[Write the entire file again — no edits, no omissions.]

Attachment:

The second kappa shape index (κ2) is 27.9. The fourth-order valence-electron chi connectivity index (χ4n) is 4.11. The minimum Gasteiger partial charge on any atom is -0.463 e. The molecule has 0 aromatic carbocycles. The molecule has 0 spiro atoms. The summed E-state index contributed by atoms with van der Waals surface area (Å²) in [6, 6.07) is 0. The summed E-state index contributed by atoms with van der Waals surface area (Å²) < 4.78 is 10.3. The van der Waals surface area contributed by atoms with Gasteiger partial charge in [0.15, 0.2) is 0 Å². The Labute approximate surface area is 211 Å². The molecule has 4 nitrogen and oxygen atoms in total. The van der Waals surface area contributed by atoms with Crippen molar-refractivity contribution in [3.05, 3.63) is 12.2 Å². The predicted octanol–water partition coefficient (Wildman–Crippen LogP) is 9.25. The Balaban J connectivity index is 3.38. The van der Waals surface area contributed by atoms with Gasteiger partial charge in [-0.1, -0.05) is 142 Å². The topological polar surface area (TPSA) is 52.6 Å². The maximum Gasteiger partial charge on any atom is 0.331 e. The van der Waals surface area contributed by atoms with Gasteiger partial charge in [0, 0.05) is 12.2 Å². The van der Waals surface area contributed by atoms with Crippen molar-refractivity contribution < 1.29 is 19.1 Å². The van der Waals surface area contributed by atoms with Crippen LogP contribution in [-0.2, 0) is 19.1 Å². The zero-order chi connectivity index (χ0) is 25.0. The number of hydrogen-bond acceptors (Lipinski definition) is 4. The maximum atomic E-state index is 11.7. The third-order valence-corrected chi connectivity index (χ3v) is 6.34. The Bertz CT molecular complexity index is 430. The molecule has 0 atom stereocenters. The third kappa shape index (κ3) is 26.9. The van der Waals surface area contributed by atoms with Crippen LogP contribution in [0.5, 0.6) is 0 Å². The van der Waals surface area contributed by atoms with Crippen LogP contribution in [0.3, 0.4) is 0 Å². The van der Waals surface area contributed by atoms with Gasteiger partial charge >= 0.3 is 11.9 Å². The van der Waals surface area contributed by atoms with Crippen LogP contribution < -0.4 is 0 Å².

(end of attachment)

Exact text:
The second kappa shape index (κ2) is 27.9. The fourth-order valence-electron chi connectivity index (χ4n) is 4.11. The minimum Gasteiger partial charge on any atom is -0.463 e. The molecule has 0 aromatic carbocycles. The molecule has 0 spiro atoms. The summed E-state index contributed by atoms with van der Waals surface area (Å²) in [6, 6.07) is 0. The summed E-state index contributed by atoms with van der Waals surface area (Å²) < 4.78 is 10.3. The van der Waals surface area contributed by atoms with Gasteiger partial charge in [0.15, 0.2) is 0 Å². The Labute approximate surface area is 211 Å². The molecule has 4 nitrogen and oxygen atoms in total. The van der Waals surface area contributed by atoms with Crippen molar-refractivity contribution in [3.05, 3.63) is 12.2 Å². The predicted octanol–water partition coefficient (Wildman–Crippen LogP) is 9.25. The Balaban J connectivity index is 3.38. The van der Waals surface area contributed by atoms with Gasteiger partial charge in [-0.1, -0.05) is 142 Å². The topological polar surface area (TPSA) is 52.6 Å². The maximum Gasteiger partial charge on any atom is 0.331 e. The van der Waals surface area contributed by atoms with Gasteiger partial charge in [0, 0.05) is 12.2 Å². The van der Waals surface area contributed by atoms with Crippen molar-refractivity contribution < 1.29 is 19.1 Å². The van der Waals surface area contributed by atoms with Crippen LogP contribution in [-0.2, 0) is 19.1 Å². The zero-order chi connectivity index (χ0) is 25.0. The number of hydrogen-bond acceptors (Lipinski definition) is 4. The maximum atomic E-state index is 11.7. The third-order valence-corrected chi connectivity index (χ3v) is 6.34. The Bertz CT molecular complexity index is 430. The molecule has 0 atom stereocenters. The third kappa shape index (κ3) is 26.9. The van der Waals surface area contributed by atoms with Crippen LogP contribution in [0.5, 0.6) is 0 Å². The van der Waals surface area contributed by atoms with Crippen LogP contribution in [0.3, 0.4) is 0 Å². The van der Waals surface area contributed by atoms with Gasteiger partial charge >= 0.3 is 11.9 Å². The van der Waals surface area contributed by atoms with Crippen LogP contribution < -0.4 is 0 Å².